Wednesday, May 13, 2009

STI: Gateshead revisited

May 12, 2009

Insider Tips: Newcastle-Gateshead

Gateshead revisited

The city is now a single visitor venue together with Newcastle, just across the River Tyne

By deepika shetty 


Newcastle and Gateshead, located respectively on the north and south bank of the River Tyne in north-east England, have been transformed into a single visitor destination.


Renamed NewcastleGateshead, this is where the ancient resides comfortably with the modern, says Mr Jim Mawdsley, 42, festival director of Evolution, one of the biggest music events there.


It is held every May on the river banks.


Originally from Liverpool, he went to Newcastle to study about 25 years ago as it was 'musically vibrant even then'.


Here are his tips to make the most of a visit there:




'Music is my passion, so I'll start with that,' he says. The Evolution Festival, now in its eighth year, will be held from May 24 to 25 and will feature more than 30 performers including The Wombats, The Human League, White Lies and Ladyhawke.


Apart from the festival, the O2 Academy is a great venue to see the best in indie and rock music in the country. For a taste of upcoming bands, visit The Cluny in the Ouseburn Valley or Head of Steam opposite Newcastle Central Station.




Tyneside Cinema, which has been overhauled recently, retains much of its original 1920s glamour.


It is the only place in this part of England where you can watch independent films in great surroundings. Head to the Tyneside Coffee Rooms here, they serve sinful cakes.




No visit to NewcastleGateshead is complete without a visit to the Baltic Centre for Contemporary Art on Gateshead Quays (South Shore Road Gateshead, tel: +44-0-191-478-1810). This former grain warehouse is an art space with ever- changing exhibitions of contemporary and experimental art.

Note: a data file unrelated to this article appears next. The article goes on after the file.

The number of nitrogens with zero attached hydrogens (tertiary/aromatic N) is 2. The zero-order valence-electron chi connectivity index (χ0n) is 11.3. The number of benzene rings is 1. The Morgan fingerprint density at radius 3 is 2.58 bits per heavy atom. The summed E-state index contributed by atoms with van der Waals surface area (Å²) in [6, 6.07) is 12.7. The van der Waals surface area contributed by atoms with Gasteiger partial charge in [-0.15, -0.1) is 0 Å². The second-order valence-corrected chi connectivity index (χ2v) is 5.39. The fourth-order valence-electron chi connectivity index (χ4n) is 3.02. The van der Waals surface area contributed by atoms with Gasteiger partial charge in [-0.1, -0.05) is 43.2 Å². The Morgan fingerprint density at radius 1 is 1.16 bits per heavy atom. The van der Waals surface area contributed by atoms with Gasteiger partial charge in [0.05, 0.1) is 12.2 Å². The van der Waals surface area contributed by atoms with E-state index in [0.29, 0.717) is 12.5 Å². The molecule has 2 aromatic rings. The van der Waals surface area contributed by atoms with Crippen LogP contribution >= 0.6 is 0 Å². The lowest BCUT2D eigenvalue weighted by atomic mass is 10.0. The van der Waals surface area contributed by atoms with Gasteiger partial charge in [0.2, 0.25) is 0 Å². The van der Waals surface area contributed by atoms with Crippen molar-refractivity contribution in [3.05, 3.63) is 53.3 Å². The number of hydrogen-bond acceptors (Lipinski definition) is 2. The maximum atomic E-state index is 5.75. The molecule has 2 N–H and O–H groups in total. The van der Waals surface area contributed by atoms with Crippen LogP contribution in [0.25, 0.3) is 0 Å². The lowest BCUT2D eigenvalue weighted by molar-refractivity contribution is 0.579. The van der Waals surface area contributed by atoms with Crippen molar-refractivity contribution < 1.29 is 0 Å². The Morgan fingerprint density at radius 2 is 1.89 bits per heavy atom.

The centre also houses Baltic Rooftop Restaurant (tel: +44-0-191-440-4949), which offers spectacular views of NewcastleGateshead and The Gateshead Millennium Bridge.




Belle and Herbs (200 Heaton Road, tel: +44-0-191- 265-1000) is a cosy cafe which offers tasty soups, an extensive range of sandwiches and hearty breakfasts. A meal for two costs about £15 (S$33).


Eslington Villa Restaurant (Station Road, tel: +44-0-191-487-6017) at Gateshead is housed in a 19th-century villa. The ambience is sophisticated and its menu is modern British fine dining. Save room for dessert, especially its homemade pistachio ice cream.




Major shopping areas here include Northumberland Street and Grainger Town. Here you will find more than 100 high street stores as well as a range of smaller independent stores.


South Tyneside and North Tyneside both offer high street shopping, as well as great markets including the weekly market at Tynemouth Station.




The Tanners in Byker in Newcastle (tel: +44-0-191-222-1817) is a bohemian pub which attracts a great mixed crowd, thanks to its beer and good food.


Another place to head to is Forth Pub in Pink Lane (tel: +44-0191-232-6478), which is always busy because of its warm and welcoming staff.




A visit to Grey Street, known as one of the most beautiful streets in England, is a must. At the top of this street, you can spot Tyne Bridge peeping over Victorian railway arches and amazing Georgian architecture. Then stand at the other end of the street and gaze up at Grey's Monument, named after Earl Grey, the British politician for whom the famous tea is named.


History buffs should visit Castle Keep and The Cathedral Church of St Nicholas, two historic buildings in the oldest part of Newcastle. Built during the reign of Henry II, Castle Keep offers great views of the Quayside and the city centre.


The Cathedral has for centuries been at the historic heart of Newcastle upon Tyne. Its rich architecture and heritage reflect that of the city. Within the Cathedral you will learn about the stories of the city, the diocese and many local heroes through the years.

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